The third paper in the issue is by Jonathan Parker (Bournemouth University) and explores the issue of structural discrimination and abuse that occurred during earlier stages of the pandemic crisis in the specific context of people living in care homes in England and Wales. This conceptual paper examines the high death rates of care home residents (and staff) that occurred during the early stages of the pandemic across England and Wales. From consideration of secondary data (research, media reports and mortality information) it explores the mortality figures plus situations of differential treatment of residents and staff (for instance in access to and provision of personal protective equipment) that took place and conceptualises these as an example of structural abuse. An argument is made that structural abuse should be included in typologies as a separate category of abuse. Such a reclassification of abuse to include structural forms would also be likely to require reconsideration and reconfiguration of health and care services, both locally and nationally, but the indicators of structural discrimination, underlined by high and unprecedented levels of overt ageism, seen during the pandemic are strongly suggestive that such a course of action is warranted. The paper is thus a useful addition to the developing literature endorsing the calls for a UN convention on the rights of older persons.

The following paper, by Sandra Walklate and colleagues (from Liverpool University), also focuses on the situation that has developed during the pandemic, through a consideration of policing within the context of high-risk situations of domestic violence. The paper reports on a study that was undertaken concerning the challenges posed by COVID-19 to continuation of Multi-Agency Risk Assessment Conferences (MARACs) for high-risk cases of domestic violence and abuse. Through a rapid-response research study involving qualitative interviews (undertaken online) with a series of police leads for domestic abuse, the paper provides findings concerning the development and increased use of virtual platforms for MARAC meetings and a positive perception of benefits of such digital developments from the police perspective. As this may well not be a perception shared by others who attend MARAC meetings as participants, more work in relation to the experiences and opinions of both victims/survivors and representatives from other agencies about such meetings and the ease of use of online platforms is indicated in the paper. If such methods are likely to be used on an ongoing basis in future a need for additional infra-structure support and support for attendees is also signalled. The paper is useful in providing evidence about how the pandemic has been shaping professional practice in this area of safeguarding as well as likely continuing consequent changes to practice.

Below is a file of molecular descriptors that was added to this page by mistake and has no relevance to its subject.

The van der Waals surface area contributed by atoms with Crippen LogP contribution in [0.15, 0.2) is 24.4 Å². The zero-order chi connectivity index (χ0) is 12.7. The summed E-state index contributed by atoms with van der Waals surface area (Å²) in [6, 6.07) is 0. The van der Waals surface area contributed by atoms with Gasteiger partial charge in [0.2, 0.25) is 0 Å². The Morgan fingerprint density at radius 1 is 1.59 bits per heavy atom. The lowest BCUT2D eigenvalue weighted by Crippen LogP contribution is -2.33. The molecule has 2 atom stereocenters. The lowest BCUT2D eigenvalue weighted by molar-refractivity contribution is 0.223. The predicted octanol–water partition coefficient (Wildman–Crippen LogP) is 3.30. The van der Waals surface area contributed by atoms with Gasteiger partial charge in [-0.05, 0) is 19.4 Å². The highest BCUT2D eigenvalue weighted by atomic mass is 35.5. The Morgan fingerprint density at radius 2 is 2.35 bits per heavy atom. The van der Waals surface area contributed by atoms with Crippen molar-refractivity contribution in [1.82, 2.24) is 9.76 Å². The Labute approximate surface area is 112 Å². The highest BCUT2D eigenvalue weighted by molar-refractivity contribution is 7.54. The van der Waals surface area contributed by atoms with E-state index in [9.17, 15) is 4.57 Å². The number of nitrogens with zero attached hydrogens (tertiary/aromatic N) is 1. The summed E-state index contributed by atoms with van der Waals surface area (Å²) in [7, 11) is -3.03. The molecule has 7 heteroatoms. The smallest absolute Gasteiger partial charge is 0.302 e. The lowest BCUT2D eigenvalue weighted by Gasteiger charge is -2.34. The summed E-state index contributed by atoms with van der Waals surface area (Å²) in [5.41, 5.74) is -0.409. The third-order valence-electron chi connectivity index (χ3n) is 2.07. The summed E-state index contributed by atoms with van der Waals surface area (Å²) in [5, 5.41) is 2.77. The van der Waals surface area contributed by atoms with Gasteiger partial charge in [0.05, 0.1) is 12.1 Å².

The final paper in the issue is a further practice-related paper, by Zoe Hodges, a professional based in Cardiff. The paper provides a viewpoint perspective on the apparent developing use of the term of acopia as a diagnosis for individuals in acute hospital settings and associated resultant difficulties in this form of medical terminology. The paper argues that professionals from all agencies should be aware of the situations and priorities that individuals have in relation to the care that they need (from discussion with the person and others, if/as relevant). A failure to recognise complexity, at an individual level, could lead to extremely adverse consequences. The paper emphasises the importance of what language is used in relation to adults at risk and highlights that a failure to adequately take this into account can (negatively) affect the quality of care that an individual receives. This is a thought-provoking paper on which to close this issue and which is likely to be of interest to many of our readers.

We hope that you will find this issue of interest and use to you within the context of your safeguarding interests and work. As always, we are interested in receiving contributions to the journal and would like to invite readers to continue to contribute papers in relation to safeguarding and COVID-19, as well as other elements of adult safeguarding. If you are potentially interested and wish to discuss this further before committing pen to paper (or more likely fingers to keyboard…) do get in touch with one of us to progress this further. Finally, we hope that everyone has been managing to stay safe and well during these strange times and look forward to providing future issues of the journal later in the year.

Notes

About the authors

Bridget Penhale is based at the School of Health Sciences, University of East Anglia, Norwich, UK.

Margaret Flynn is Director at Flynn and Eley Associates Ltd, Llandudno, Wales, UK.